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Details of Grant 

EPSRC Reference: EP/P025072/1
Title: Topological Analysis of Neural Systems
Principal Investigator: Levi, Professor R
Other Investigators:
Researcher Co-Investigators:
Project Partners:
Department: Mathematical Sciences
Organisation: University of Aberdeen
Scheme: Standard Research
Starts: 01 September 2017 Ends: 31 August 2020 Value (£): 711,299
EPSRC Research Topic Classifications:
Algebra & Geometry Logic & Combinatorics
EPSRC Industrial Sector Classifications:
Related Grants:
Panel History:
Panel DatePanel NameOutcome
28 Feb 2017 EPSRC Mathematical Sciences Prioritisation Panel March 2017 Announced
Summary on Grant Application Form
The mammalian brain is populated by a huge number of neurons, each connected to thousands of its neighbours by dendrites and axons. The brain processes information by sending electrical signals from neuron to neuron along these wires. Neurons are naturally connected to each other in a directed fashion. These connections form an immensely complicated network, whose structure is believed to be of crucial importance to its functionality. A "live" or "excited" neural system is system that is undergoing an electro-chemical process that varies with time. The structural architecture of the brain (as well as of biological, ecological, technological, and social networks) is typically studied using graph theory, where the network is viewed as a graph comprised of vertices and edges that model neurons and connections between them, respectively. It is universally accepted that the underlying structure of these networks shapes their emergent dynamics, even though a systematic approach to understanding the relationship between the structure and function of a networks is lacking.

Neuroscience research typically produces immense amounts of data. Methods of analysis, statistics, dynamical systems and graph theory have been used in neuroscience and yielded remarkable results. With the growth of applications of topology in the past 10-15 years on one hand, and considering the fact that data emerging from neuroscience research naturally lends itself to topological analysis on the other hand, it is surprising that so far topological methods are only now starting to be introduced to the subject. This project will be a major attempt to address neuro-scientific questions by the methods of algebraic topology.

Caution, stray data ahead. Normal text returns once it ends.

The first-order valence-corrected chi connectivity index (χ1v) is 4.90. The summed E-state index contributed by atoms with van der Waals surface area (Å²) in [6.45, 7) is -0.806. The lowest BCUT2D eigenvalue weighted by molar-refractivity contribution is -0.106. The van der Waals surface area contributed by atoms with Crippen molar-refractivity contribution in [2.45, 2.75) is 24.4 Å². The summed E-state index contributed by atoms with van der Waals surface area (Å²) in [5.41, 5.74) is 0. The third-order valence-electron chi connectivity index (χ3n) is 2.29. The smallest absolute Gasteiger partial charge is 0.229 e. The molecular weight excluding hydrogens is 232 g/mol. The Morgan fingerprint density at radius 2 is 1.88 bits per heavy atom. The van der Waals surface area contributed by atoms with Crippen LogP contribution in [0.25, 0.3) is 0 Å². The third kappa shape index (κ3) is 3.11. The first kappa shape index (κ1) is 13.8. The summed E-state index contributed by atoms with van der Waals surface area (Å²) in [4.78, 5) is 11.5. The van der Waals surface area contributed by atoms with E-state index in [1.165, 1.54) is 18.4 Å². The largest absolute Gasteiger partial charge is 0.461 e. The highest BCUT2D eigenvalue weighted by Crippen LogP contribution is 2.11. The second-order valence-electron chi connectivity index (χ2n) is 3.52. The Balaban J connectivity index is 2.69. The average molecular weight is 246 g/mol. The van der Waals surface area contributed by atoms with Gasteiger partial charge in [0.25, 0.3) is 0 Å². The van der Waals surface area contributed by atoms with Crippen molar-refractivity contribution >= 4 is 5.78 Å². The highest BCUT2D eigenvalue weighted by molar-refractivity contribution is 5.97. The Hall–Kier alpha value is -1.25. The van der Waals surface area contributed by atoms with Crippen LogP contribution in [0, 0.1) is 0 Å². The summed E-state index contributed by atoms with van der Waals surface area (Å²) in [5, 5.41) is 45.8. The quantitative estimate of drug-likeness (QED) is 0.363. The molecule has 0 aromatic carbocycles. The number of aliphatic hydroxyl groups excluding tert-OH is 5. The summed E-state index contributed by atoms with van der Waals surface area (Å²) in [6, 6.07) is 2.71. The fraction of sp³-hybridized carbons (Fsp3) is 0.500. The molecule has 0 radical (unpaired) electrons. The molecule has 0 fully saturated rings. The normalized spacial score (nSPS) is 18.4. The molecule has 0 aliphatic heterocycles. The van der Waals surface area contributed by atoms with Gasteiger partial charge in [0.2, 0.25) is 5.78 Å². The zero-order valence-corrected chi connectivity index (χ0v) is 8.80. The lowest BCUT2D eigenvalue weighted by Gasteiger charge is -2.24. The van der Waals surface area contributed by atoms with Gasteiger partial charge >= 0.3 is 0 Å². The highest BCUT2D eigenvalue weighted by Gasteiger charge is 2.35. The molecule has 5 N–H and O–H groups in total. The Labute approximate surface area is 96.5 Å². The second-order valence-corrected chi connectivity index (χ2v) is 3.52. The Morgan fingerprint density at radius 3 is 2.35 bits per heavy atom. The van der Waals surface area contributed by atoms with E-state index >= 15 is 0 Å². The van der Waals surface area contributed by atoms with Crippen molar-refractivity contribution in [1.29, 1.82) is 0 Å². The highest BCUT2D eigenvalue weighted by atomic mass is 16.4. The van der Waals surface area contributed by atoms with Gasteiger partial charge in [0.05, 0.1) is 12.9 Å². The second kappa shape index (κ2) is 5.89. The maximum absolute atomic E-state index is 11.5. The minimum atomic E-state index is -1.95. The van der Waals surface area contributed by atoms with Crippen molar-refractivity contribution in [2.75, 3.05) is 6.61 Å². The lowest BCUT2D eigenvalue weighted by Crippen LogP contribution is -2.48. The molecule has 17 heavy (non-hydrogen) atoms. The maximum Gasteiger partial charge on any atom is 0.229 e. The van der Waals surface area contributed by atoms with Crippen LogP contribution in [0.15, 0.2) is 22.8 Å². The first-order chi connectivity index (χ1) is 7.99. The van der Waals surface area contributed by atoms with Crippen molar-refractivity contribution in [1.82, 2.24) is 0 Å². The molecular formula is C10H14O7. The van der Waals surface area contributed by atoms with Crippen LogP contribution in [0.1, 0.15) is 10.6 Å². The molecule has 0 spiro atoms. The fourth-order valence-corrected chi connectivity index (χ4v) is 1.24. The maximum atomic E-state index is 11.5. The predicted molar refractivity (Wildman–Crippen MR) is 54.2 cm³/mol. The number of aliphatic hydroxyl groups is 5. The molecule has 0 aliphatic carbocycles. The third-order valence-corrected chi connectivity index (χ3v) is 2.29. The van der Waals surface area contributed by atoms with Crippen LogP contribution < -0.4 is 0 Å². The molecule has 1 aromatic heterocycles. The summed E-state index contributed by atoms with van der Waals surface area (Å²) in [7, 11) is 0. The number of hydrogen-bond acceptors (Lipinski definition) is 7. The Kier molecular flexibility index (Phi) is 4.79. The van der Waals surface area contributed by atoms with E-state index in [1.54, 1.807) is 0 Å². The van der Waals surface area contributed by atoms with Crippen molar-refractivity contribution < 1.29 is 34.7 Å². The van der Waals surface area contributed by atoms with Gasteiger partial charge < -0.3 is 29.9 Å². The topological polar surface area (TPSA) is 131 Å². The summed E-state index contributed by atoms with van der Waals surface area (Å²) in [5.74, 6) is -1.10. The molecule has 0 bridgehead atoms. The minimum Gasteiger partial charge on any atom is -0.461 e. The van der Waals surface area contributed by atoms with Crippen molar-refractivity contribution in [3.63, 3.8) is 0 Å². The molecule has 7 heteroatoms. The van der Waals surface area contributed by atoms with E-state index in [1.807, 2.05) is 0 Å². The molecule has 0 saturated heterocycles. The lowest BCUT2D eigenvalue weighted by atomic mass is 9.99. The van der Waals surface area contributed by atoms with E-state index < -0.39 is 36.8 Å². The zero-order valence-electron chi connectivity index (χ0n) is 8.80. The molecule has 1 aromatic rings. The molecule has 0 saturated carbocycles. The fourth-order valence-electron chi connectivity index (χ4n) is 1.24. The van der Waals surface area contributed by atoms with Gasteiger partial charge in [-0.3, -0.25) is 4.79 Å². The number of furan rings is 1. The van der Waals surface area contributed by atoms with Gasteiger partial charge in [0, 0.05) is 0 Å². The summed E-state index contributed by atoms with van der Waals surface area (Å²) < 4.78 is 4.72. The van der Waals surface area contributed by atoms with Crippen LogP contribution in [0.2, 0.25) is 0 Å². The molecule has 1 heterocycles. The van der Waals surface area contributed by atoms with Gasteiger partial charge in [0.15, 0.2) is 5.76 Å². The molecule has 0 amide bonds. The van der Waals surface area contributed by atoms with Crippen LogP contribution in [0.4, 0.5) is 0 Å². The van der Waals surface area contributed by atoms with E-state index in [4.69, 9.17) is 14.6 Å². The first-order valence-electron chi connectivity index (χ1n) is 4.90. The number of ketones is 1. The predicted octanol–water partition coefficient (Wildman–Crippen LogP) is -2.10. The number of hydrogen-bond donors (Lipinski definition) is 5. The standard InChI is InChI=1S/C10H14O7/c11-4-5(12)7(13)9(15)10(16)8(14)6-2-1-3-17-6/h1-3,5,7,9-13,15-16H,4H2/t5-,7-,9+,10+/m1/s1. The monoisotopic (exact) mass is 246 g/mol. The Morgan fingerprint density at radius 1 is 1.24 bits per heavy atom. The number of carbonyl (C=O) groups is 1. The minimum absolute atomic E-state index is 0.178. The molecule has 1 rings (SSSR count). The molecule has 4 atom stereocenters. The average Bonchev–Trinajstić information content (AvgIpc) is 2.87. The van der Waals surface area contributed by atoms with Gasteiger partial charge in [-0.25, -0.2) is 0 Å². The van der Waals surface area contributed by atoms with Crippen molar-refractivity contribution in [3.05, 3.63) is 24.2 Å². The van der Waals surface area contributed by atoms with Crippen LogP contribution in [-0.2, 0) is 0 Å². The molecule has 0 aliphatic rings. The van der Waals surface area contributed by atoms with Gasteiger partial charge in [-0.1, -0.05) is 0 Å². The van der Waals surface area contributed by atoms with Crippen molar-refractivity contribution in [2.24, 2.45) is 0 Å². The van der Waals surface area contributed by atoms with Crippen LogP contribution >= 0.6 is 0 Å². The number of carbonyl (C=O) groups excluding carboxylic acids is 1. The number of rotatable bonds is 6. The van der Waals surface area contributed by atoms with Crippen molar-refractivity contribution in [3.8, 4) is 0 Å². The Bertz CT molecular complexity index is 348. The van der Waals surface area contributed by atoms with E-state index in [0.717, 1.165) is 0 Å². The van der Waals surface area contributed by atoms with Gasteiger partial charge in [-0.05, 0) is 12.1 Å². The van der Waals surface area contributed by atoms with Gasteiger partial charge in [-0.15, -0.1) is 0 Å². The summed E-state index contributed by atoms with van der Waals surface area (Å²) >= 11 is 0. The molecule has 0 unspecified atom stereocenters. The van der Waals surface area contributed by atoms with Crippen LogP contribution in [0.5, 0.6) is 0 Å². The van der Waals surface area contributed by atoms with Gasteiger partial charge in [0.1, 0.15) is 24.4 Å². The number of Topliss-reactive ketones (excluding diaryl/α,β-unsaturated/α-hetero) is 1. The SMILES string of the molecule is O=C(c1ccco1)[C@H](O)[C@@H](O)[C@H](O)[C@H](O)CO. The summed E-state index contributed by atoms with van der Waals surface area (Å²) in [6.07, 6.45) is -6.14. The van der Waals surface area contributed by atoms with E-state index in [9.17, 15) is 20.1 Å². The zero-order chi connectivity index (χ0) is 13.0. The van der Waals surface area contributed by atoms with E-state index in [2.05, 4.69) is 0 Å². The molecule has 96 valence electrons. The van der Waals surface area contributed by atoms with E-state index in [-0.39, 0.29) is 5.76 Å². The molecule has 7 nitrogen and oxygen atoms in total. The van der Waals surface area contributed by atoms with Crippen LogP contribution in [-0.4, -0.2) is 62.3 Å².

A primary source of data for this project will be the digital reconstruction of the neocortical column of a young rat on a supercomputer, designed and built by Blue Brain Project (BBP). The reconstruction is based on rich biological data combined with strongly constrained stochastic processes and provide a biologically accurate model from which one can extract structural and functional data at an unprecedented level of detail.

From the BBP reconstruction one can extract data that can be expressed as a connectivity matrix of a graph. Richer structures can be expressed by assigning appropriate weights to the graph. The guiding philosophy in this project is that much of the information encoded in the structure and function of a neural system expresses itself in high dimensional structure that one can associate to such graphs. We will consider data graphs, introduce systems of weights on graphs for certain applications, and to those graphs we will associate topological spaces by a variety of methods that will allow us to infer biological information from mathematical properties of the objects under consideration.

The challenge in this project is to find ways in which the topology arising from neuro-scientific data, whether the source is the BBP or otherwise, reveals properties and features encoded in the data. Neuroscience typically produces "noisy" data. Yet, the brain of any living being is capable of performing remarkably complicated tasks consistently. It is the invariant properties within the data that neuroscientists in general are constantly searching for. Topology is perfectly suitable for detecting invariant properties in geometric structures. Thus the aim of this project is by and large to discover ways of detecting consistent behaviour of neural systems through the topology their structure and function give rise to.
Key Findings
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Organisation Website: http://www.abdn.ac.uk